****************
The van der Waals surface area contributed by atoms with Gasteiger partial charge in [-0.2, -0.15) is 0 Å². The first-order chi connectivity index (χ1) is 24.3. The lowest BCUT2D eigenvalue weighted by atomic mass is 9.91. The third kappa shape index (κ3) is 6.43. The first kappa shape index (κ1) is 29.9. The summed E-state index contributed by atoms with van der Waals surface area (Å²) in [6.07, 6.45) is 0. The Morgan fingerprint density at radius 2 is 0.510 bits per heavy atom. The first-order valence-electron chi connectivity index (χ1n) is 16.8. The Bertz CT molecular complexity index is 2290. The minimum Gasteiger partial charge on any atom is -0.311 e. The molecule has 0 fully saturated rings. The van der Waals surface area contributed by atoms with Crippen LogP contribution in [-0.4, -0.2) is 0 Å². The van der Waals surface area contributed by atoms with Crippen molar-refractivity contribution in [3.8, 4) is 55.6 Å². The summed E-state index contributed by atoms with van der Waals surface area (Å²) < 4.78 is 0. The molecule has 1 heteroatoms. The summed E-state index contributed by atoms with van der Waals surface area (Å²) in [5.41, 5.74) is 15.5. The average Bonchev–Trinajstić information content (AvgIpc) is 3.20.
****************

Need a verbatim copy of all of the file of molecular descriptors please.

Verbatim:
The van der Waals surface area contributed by atoms with Gasteiger partial charge in [-0.2, -0.15) is 0 Å². The first-order chi connectivity index (χ1) is 24.3. The lowest BCUT2D eigenvalue weighted by atomic mass is 9.91. The third kappa shape index (κ3) is 6.43. The first kappa shape index (κ1) is 29.9. The summed E-state index contributed by atoms with van der Waals surface area (Å²) in [6.07, 6.45) is 0. The Morgan fingerprint density at radius 2 is 0.510 bits per heavy atom. The first-order valence-electron chi connectivity index (χ1n) is 16.8. The Bertz CT molecular complexity index is 2290. The minimum Gasteiger partial charge on any atom is -0.311 e. The molecule has 0 fully saturated rings. The van der Waals surface area contributed by atoms with Crippen LogP contribution in [-0.4, -0.2) is 0 Å². The van der Waals surface area contributed by atoms with Crippen molar-refractivity contribution in [3.8, 4) is 55.6 Å². The summed E-state index contributed by atoms with van der Waals surface area (Å²) < 4.78 is 0. The molecule has 1 heteroatoms. The summed E-state index contributed by atoms with van der Waals surface area (Å²) in [5.41, 5.74) is 15.5. The average Bonchev–Trinajstić information content (AvgIpc) is 3.20.